For these artifacts, there are solutions such as Wang tiles and aperiodic tiling that can be used. Generating Wang tiles is kind of difficult, and works best with the blending methods of seamless tiling. You generate multiple variants of a texture then use gradient blending to blend in the proper edge given a particular edge pattern. Of course, this would result in the same blending artifacts as the seamless algorithm does, so it would not be very good for high-contrast textures. This means that all the work of using JTipetts' method is just thrown out the window anyway. I still haven't wrapped my head around his technique well enough to figure out if there is any way you could use his method to generate Wang tiles directly. It kind of fries my brain just thinking about it. I have a hard time thinking in coordinate spaces higher than 3D.
Wang tiles can be used to tile a surface aperiodically, meaning that there will be no recurring macro patterns. However, you are still limited by the number of tiles in your Wang set, so given a large enough visible area, the user is probably still going to see that you reuse tiles. But still, it seems to be about the best you can get with a tiling system.
Now, if you implement shader-based in-place procedural materials, there is no requirement of actually generating tiles (seamless or otherwise). However, other limitations arise in this case. By using complex sequences of noise functions, you can generate some very elaborate texture patterns. For an example of this, I again refer you to JTippetts' journal. At that link you will see a mosaic of grayscale textures he generated via his noise library. The problem is, there are some patterns you can generate using an offline library like that, that would be very difficult to generate within the constraints of a shader environment. It could be done in most cases, I think, but the processing overhead could be quite drastic. In my experience, shader-based procedural textures tend to be rather simplistic indeed. As hardware becomes more powerful, though, this option becomes more and more viable.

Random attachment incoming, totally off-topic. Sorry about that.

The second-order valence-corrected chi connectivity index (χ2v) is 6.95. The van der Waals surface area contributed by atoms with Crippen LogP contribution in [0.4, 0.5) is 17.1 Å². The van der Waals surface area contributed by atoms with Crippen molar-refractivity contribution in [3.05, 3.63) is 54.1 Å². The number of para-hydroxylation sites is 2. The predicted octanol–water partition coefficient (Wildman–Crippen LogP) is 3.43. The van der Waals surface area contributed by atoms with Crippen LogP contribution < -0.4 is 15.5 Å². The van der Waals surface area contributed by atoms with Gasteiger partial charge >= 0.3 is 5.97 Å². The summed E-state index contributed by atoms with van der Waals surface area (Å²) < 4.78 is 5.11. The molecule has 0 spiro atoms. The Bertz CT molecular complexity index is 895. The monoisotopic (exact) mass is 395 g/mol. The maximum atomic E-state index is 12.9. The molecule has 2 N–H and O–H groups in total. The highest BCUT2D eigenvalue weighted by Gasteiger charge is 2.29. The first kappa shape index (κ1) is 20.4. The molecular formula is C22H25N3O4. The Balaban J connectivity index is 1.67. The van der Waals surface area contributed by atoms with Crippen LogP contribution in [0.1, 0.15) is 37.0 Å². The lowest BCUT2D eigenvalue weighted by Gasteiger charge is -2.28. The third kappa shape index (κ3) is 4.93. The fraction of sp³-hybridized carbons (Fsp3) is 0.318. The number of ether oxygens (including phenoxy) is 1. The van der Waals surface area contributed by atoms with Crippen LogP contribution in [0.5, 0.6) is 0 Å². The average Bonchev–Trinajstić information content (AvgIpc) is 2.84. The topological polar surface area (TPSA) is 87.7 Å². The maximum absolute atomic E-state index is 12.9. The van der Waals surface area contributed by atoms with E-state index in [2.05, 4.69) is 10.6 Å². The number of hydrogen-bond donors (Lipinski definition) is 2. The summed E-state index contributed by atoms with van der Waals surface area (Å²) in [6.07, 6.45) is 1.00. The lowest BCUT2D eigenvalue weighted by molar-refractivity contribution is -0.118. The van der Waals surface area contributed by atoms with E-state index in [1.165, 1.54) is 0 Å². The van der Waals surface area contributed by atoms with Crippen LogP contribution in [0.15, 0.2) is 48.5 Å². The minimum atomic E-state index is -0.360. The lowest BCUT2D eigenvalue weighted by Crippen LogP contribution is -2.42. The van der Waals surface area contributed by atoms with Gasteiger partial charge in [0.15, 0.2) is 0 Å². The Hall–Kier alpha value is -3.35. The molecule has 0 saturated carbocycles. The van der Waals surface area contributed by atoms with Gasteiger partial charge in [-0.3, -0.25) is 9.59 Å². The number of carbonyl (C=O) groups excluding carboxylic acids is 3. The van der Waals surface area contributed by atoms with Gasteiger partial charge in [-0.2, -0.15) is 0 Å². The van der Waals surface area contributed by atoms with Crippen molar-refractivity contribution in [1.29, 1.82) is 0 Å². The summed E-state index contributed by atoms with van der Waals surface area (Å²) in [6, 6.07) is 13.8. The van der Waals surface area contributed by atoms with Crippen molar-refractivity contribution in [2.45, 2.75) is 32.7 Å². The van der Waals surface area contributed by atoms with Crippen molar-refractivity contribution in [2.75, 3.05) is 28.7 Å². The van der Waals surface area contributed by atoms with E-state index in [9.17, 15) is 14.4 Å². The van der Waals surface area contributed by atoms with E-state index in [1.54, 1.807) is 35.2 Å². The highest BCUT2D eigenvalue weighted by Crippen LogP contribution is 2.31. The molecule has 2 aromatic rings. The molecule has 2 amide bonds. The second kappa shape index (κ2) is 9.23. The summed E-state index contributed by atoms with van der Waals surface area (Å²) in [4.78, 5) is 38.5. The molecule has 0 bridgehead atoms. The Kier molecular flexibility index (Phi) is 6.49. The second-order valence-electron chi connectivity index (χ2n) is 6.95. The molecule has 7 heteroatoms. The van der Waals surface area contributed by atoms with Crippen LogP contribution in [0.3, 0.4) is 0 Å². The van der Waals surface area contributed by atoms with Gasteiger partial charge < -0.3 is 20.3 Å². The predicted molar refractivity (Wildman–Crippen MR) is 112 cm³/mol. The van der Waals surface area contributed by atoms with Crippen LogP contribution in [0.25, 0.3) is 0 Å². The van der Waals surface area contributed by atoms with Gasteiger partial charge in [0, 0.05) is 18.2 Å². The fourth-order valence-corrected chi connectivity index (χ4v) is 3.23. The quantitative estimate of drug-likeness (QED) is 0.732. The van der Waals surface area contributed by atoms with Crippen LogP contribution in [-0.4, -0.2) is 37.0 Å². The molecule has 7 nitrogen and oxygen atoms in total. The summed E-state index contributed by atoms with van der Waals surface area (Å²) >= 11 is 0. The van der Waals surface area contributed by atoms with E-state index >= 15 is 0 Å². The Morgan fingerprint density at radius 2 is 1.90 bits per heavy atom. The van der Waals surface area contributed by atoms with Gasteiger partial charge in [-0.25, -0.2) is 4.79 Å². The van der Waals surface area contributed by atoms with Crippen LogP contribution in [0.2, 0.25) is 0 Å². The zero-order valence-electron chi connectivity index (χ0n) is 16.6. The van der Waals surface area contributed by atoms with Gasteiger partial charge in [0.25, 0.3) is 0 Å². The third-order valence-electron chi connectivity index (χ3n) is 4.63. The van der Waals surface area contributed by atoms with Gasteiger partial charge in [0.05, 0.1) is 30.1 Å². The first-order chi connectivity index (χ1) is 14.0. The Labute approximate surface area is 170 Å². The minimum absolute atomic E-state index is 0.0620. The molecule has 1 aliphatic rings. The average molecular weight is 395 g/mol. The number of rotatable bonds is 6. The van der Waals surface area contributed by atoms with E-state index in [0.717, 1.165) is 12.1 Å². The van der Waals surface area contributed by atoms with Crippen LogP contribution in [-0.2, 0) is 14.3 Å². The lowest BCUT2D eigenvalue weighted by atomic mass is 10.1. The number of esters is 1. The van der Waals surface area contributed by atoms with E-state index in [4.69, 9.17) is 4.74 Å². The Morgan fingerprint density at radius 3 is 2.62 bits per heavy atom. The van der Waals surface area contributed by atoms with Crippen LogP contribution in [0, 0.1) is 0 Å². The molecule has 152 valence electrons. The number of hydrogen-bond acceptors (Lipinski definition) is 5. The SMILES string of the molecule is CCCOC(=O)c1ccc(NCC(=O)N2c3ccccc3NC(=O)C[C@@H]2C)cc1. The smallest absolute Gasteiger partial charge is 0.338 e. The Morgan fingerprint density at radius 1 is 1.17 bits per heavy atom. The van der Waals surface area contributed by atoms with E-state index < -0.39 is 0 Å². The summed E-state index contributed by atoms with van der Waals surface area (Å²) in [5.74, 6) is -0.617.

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Posted 11 August 2012 - 01:29 AM
Guys, the timing of each of your replies was perfect for me!
FLeBlanc, the basic issues which you expressed are just the validation I needed. It is now clearer than ever to me that processor based solutions for this are to be avoided for me. Many of my games will demand strict performance considerations due to things such as high effects. I'll save the shader work on only the most important things in games and sparingly at that. I really want balance in my games which will eventually have many features.
Someone had shader based work along this vain in his creating of nice randomized clouds (the cloud banks were amazing), desert sands (or beaches), and dynamic water. I had a good look at his website and thought deep about the consequences of his work. I decided that it was wonderful for rendering but not so much for games.
I will practice most if not all that you brought here about GIMP. This is exactly what I need.
Good stuff! Mr. Spock would be fascinated.
Here is another very useful thread at gamedev which is on my favorites list.
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Posted 11 August 2012 - 04:12 AM
You're correct, the most technically feasible approaches do repeat. The key in those cases is to make the repetition too large for human eyes to easily pick up the pattern. It's fine to provide a lot of the randomness to a shader in the form of a texture to reduce processing requirements. However for a large area of terrain the texture would be too big. That's why shaders would often expand and smooth the noise, repeat it, provide variations on it, etc. They often suffer from scaling and clustering which are different to that for natural systems.
Approaches like the clouds etc that you mention tend to be closer to physical simulations. Due to that they create great results that don't repeat, but they usually need to be programmed separately for each situation, and the processing requirements are formidable. An example is fluid simulation using the Navier Stokes equations, which requires solving complex equations for each of thousands of grid cells, and then formulating a visualisation on top of that. On top of that, they often require continual simulation, you can't expect good results if you turn off the simulation while off-screen then attempt to "catch up" later.